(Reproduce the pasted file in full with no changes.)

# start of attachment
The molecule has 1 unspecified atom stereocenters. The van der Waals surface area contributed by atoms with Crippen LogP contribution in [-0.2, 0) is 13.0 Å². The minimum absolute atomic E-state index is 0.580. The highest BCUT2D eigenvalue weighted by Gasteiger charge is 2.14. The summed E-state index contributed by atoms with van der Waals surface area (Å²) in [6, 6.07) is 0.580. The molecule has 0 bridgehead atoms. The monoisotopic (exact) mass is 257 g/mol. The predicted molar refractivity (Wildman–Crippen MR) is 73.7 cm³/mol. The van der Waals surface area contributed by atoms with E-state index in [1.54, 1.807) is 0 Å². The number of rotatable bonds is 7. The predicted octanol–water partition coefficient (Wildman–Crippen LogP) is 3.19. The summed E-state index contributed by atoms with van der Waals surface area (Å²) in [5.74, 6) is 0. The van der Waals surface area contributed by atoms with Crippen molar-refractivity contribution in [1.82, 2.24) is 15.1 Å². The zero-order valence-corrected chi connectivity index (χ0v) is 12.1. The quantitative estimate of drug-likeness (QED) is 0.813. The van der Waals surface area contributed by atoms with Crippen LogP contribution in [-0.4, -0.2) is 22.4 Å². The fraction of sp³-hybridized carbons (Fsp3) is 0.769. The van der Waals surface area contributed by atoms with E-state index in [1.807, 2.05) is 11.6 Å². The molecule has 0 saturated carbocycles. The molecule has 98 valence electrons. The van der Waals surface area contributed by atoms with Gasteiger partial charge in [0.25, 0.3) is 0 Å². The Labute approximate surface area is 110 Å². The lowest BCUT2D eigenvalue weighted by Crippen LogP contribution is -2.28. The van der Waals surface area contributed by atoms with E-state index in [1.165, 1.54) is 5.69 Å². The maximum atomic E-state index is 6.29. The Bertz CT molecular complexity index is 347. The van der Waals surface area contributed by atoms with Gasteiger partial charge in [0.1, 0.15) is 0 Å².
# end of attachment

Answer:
The molecule has 1 unspecified atom stereocenters. The van der Waals surface area contributed by atoms with Crippen LogP contribution in [-0.2, 0) is 13.0 Å². The minimum absolute atomic E-state index is 0.580. The highest BCUT2D eigenvalue weighted by Gasteiger charge is 2.14. The summed E-state index contributed by atoms with van der Waals surface area (Å²) in [6, 6.07) is 0.580. The molecule has 0 bridgehead atoms. The monoisotopic (exact) mass is 257 g/mol. The predicted molar refractivity (Wildman–Crippen MR) is 73.7 cm³/mol. The van der Waals surface area contributed by atoms with E-state index in [1.54, 1.807) is 0 Å². The number of rotatable bonds is 7. The predicted octanol–water partition coefficient (Wildman–Crippen LogP) is 3.19. The summed E-state index contributed by atoms with van der Waals surface area (Å²) in [5.74, 6) is 0. The van der Waals surface area contributed by atoms with Crippen molar-refractivity contribution in [1.82, 2.24) is 15.1 Å². The zero-order valence-corrected chi connectivity index (χ0v) is 12.1. The quantitative estimate of drug-likeness (QED) is 0.813. The van der Waals surface area contributed by atoms with Crippen LogP contribution in [-0.4, -0.2) is 22.4 Å². The fraction of sp³-hybridized carbons (Fsp3) is 0.769. The van der Waals surface area contributed by atoms with E-state index in [1.807, 2.05) is 11.6 Å². The molecule has 0 saturated carbocycles. The molecule has 98 valence electrons. The van der Waals surface area contributed by atoms with Gasteiger partial charge in [0.25, 0.3) is 0 Å². The Labute approximate surface area is 110 Å². The lowest BCUT2D eigenvalue weighted by Crippen LogP contribution is -2.28. The van der Waals surface area contributed by atoms with E-state index in [1.165, 1.54) is 5.69 Å². The maximum atomic E-state index is 6.29. The Bertz CT molecular complexity index is 347. The van der Waals surface area contributed by atoms with Gasteiger partial charge in [0.1, 0.15) is 0 Å².